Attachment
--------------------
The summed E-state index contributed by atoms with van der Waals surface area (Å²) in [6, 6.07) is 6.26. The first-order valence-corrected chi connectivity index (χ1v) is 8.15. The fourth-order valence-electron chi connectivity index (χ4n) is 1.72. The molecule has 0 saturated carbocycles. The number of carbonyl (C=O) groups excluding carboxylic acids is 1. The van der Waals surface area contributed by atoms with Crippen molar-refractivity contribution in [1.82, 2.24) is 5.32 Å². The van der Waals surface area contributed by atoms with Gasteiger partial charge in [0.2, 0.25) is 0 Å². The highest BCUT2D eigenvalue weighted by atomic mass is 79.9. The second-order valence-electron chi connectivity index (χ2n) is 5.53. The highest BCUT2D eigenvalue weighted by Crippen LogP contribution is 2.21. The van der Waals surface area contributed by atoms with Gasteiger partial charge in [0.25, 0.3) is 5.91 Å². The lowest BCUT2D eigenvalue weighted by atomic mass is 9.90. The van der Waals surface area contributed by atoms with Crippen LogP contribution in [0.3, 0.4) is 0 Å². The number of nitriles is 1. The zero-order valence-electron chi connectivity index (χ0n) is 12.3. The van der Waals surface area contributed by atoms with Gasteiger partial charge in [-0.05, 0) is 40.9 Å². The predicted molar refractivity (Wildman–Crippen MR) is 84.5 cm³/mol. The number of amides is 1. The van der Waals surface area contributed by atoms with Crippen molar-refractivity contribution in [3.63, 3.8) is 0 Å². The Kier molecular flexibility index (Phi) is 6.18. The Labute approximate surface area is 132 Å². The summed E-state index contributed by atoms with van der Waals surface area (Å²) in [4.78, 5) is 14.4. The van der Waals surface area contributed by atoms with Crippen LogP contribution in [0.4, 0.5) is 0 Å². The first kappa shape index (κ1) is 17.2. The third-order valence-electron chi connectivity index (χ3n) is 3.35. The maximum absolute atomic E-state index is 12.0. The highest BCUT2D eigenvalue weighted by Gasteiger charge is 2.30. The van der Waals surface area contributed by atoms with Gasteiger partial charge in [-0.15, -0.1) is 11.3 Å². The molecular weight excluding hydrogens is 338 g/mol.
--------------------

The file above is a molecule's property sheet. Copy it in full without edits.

The summed E-state index contributed by atoms with van der Waals surface area (Å²) in [6, 6.07) is 6.26. The first-order valence-corrected chi connectivity index (χ1v) is 8.15. The fourth-order valence-electron chi connectivity index (χ4n) is 1.72. The molecule has 0 saturated carbocycles. The number of carbonyl (C=O) groups excluding carboxylic acids is 1. The van der Waals surface area contributed by atoms with Crippen molar-refractivity contribution in [1.82, 2.24) is 5.32 Å². The van der Waals surface area contributed by atoms with Gasteiger partial charge in [0.2, 0.25) is 0 Å². The highest BCUT2D eigenvalue weighted by atomic mass is 79.9. The second-order valence-electron chi connectivity index (χ2n) is 5.53. The highest BCUT2D eigenvalue weighted by Crippen LogP contribution is 2.21. The van der Waals surface area contributed by atoms with Gasteiger partial charge in [0.25, 0.3) is 5.91 Å². The lowest BCUT2D eigenvalue weighted by atomic mass is 9.90. The van der Waals surface area contributed by atoms with Crippen LogP contribution in [0.3, 0.4) is 0 Å². The number of nitriles is 1. The zero-order valence-electron chi connectivity index (χ0n) is 12.3. The van der Waals surface area contributed by atoms with Gasteiger partial charge in [-0.05, 0) is 40.9 Å². The predicted molar refractivity (Wildman–Crippen MR) is 84.5 cm³/mol. The number of amides is 1. The van der Waals surface area contributed by atoms with Crippen molar-refractivity contribution in [3.63, 3.8) is 0 Å². The Kier molecular flexibility index (Phi) is 6.18. The Labute approximate surface area is 132 Å². The summed E-state index contributed by atoms with van der Waals surface area (Å²) in [4.78, 5) is 14.4. The van der Waals surface area contributed by atoms with Crippen LogP contribution in [0.4, 0.5) is 0 Å². The first kappa shape index (κ1) is 17.2. The third-order valence-electron chi connectivity index (χ3n) is 3.35. The maximum absolute atomic E-state index is 12.0. The highest BCUT2D eigenvalue weighted by Gasteiger charge is 2.30. The van der Waals surface area contributed by atoms with Gasteiger partial charge in [-0.15, -0.1) is 11.3 Å². The molecular weight excluding hydrogens is 338 g/mol.